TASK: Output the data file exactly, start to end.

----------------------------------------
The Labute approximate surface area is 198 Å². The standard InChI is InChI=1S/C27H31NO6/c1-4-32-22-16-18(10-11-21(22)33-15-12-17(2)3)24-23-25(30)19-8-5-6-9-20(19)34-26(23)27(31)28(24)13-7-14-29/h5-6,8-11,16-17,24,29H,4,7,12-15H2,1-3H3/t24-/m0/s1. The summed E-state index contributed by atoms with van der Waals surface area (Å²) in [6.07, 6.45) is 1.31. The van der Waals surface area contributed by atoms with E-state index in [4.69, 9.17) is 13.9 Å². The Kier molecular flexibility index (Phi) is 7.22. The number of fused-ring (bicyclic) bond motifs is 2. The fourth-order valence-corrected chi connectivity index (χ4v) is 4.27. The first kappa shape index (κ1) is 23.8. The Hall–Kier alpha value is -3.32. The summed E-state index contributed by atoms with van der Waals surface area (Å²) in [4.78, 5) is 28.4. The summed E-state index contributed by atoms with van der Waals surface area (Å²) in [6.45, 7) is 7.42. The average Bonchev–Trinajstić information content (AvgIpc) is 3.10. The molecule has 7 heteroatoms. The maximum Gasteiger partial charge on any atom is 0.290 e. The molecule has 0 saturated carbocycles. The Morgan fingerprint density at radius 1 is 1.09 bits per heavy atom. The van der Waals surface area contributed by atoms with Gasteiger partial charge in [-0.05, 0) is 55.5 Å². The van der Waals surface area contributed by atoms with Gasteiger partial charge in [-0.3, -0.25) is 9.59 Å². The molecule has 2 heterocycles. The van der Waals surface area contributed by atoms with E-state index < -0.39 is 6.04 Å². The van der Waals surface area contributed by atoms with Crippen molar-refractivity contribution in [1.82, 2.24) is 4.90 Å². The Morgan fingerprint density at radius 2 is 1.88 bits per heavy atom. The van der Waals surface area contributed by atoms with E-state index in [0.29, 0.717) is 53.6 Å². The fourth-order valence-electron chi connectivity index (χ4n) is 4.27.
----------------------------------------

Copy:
The Labute approximate surface area is 198 Å². The standard InChI is InChI=1S/C27H31NO6/c1-4-32-22-16-18(10-11-21(22)33-15-12-17(2)3)24-23-25(30)19-8-5-6-9-20(19)34-26(23)27(31)28(24)13-7-14-29/h5-6,8-11,16-17,24,29H,4,7,12-15H2,1-3H3/t24-/m0/s1. The summed E-state index contributed by atoms with van der Waals surface area (Å²) in [6.07, 6.45) is 1.31. The van der Waals surface area contributed by atoms with E-state index in [4.69, 9.17) is 13.9 Å². The Kier molecular flexibility index (Phi) is 7.22. The number of fused-ring (bicyclic) bond motifs is 2. The fourth-order valence-corrected chi connectivity index (χ4v) is 4.27. The first kappa shape index (κ1) is 23.8. The Hall–Kier alpha value is -3.32. The summed E-state index contributed by atoms with van der Waals surface area (Å²) in [4.78, 5) is 28.4. The summed E-state index contributed by atoms with van der Waals surface area (Å²) in [6.45, 7) is 7.42. The average Bonchev–Trinajstić information content (AvgIpc) is 3.10. The molecule has 7 heteroatoms. The maximum Gasteiger partial charge on any atom is 0.290 e. The molecule has 0 saturated carbocycles. The Morgan fingerprint density at radius 1 is 1.09 bits per heavy atom. The van der Waals surface area contributed by atoms with Gasteiger partial charge in [-0.05, 0) is 55.5 Å². The van der Waals surface area contributed by atoms with Gasteiger partial charge in [-0.3, -0.25) is 9.59 Å². The molecule has 2 heterocycles. The van der Waals surface area contributed by atoms with E-state index < -0.39 is 6.04 Å². The van der Waals surface area contributed by atoms with Crippen molar-refractivity contribution in [1.82, 2.24) is 4.90 Å². The Morgan fingerprint density at radius 2 is 1.88 bits per heavy atom. The van der Waals surface area contributed by atoms with E-state index in [0.29, 0.717) is 53.6 Å². The fourth-order valence-electron chi connectivity index (χ4n) is 4.27.